Not the ridge I was thinking of (i was thinking directly to the east) but definitely looks like you found the right one in google earth. What an amazing tool that is! The fluting in the area around Ama dablam is quite spectacular. Glad you found what you were looking for.
Here is the photo as reproduced by Google Earth, as close as I can get, anyway. The lighting is not right, even with changing the sunlight setting and current date. Viewpoint is still a little high, the background peaks should not be visible.
The higher summit to the right is visible (cut off in the photo).
It is pretty fascinating to look at mountains separated in time.
George, what's funny is that I read K2: The Savage Mountain at about the same time I was reading a couple of your father's papers on neutron transport. Didn't put it together until later that it was the same guy. Pretty impressive guy.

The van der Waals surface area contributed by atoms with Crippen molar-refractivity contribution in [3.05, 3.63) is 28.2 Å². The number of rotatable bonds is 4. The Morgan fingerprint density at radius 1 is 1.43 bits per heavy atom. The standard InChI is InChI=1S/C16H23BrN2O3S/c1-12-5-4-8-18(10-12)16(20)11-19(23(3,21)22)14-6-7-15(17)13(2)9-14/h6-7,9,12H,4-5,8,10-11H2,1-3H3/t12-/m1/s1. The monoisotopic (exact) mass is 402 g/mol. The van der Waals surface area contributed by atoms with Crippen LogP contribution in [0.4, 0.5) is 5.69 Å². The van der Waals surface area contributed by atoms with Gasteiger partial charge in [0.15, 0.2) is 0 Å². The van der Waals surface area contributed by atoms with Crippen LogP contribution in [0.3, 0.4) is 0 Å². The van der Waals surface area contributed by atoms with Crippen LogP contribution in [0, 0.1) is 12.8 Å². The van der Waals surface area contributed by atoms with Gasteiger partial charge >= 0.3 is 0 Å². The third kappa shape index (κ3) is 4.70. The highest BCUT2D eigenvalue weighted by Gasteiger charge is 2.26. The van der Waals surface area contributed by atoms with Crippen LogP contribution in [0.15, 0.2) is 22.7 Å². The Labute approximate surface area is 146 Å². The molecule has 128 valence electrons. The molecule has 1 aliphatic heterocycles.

Yes, my dad was pretty amazing. Too bad he is no longer with us.
The peak in the photo has no official name that I have found, it is the easternmost peak of Malangphutang (also spelled Malangphulang), 27deg48'58.18", 86deg53'20.85'. On one map it's height was identified as 6439m (21,125'). The main summit of Malangphutang is the "higher peak to the right", 6573m.
The photograph was taken from near Mingbo La looking south.
Nice image and what a "cool" thread. As you have noted, this is the peak SE of the Mingbo La (Pass) near Ama Dablam. I recognized it from the work I have been doing on behalf of the Extreme Ice Survey and Jim Balog. We have a time lapse camera that has been observing the Nare Glacier on the South side of Ama Dablam.
Looking South from EIS # 5 camera. Peak in question is to the right.
The peak appears to be the right in this image.
Flute melt down
This image, courtesy of Barry Bishop is from the first ascent of Ama Dablam in '61. We used this as a location to study the Nare Glacier.